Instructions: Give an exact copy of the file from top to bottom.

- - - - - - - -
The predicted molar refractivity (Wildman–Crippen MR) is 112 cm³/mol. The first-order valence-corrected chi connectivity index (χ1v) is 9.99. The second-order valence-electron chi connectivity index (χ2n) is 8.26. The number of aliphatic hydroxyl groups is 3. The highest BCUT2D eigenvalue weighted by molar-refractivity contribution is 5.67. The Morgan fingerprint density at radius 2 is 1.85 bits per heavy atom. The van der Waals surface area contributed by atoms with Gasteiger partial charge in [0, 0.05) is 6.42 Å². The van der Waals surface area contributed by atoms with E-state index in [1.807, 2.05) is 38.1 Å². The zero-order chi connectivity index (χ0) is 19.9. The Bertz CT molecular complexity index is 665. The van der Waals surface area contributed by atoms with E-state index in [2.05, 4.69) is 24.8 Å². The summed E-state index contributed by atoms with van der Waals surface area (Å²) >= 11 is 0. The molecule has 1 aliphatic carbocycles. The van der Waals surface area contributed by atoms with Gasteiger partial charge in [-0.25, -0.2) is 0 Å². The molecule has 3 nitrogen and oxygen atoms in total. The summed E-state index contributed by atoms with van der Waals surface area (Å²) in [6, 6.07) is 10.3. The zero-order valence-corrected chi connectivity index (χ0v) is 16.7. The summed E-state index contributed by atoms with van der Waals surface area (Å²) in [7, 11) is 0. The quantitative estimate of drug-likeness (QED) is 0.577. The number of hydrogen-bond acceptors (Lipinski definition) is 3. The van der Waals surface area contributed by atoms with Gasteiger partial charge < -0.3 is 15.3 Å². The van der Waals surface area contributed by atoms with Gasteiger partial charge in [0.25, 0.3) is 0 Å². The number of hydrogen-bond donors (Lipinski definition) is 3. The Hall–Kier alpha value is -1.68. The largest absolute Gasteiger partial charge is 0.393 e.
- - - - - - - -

The predicted molar refractivity (Wildman–Crippen MR) is 112 cm³/mol. The first-order valence-corrected chi connectivity index (χ1v) is 9.99. The second-order valence-electron chi connectivity index (χ2n) is 8.26. The number of aliphatic hydroxyl groups is 3. The highest BCUT2D eigenvalue weighted by molar-refractivity contribution is 5.67. The Morgan fingerprint density at radius 2 is 1.85 bits per heavy atom. The van der Waals surface area contributed by atoms with Gasteiger partial charge in [0, 0.05) is 6.42 Å². The van der Waals surface area contributed by atoms with E-state index in [1.807, 2.05) is 38.1 Å². The zero-order chi connectivity index (χ0) is 19.9. The Bertz CT molecular complexity index is 665. The van der Waals surface area contributed by atoms with E-state index in [2.05, 4.69) is 24.8 Å². The summed E-state index contributed by atoms with van der Waals surface area (Å²) >= 11 is 0. The molecule has 1 aliphatic carbocycles. The van der Waals surface area contributed by atoms with Gasteiger partial charge in [-0.25, -0.2) is 0 Å². The molecule has 3 nitrogen and oxygen atoms in total. The summed E-state index contributed by atoms with van der Waals surface area (Å²) in [6, 6.07) is 10.3. The zero-order valence-corrected chi connectivity index (χ0v) is 16.7. The summed E-state index contributed by atoms with van der Waals surface area (Å²) in [7, 11) is 0. The quantitative estimate of drug-likeness (QED) is 0.577. The number of hydrogen-bond acceptors (Lipinski definition) is 3. The van der Waals surface area contributed by atoms with Gasteiger partial charge < -0.3 is 15.3 Å². The van der Waals surface area contributed by atoms with Gasteiger partial charge in [0.25, 0.3) is 0 Å². The number of hydrogen-bond donors (Lipinski definition) is 3. The Hall–Kier alpha value is -1.68. The largest absolute Gasteiger partial charge is 0.393 e.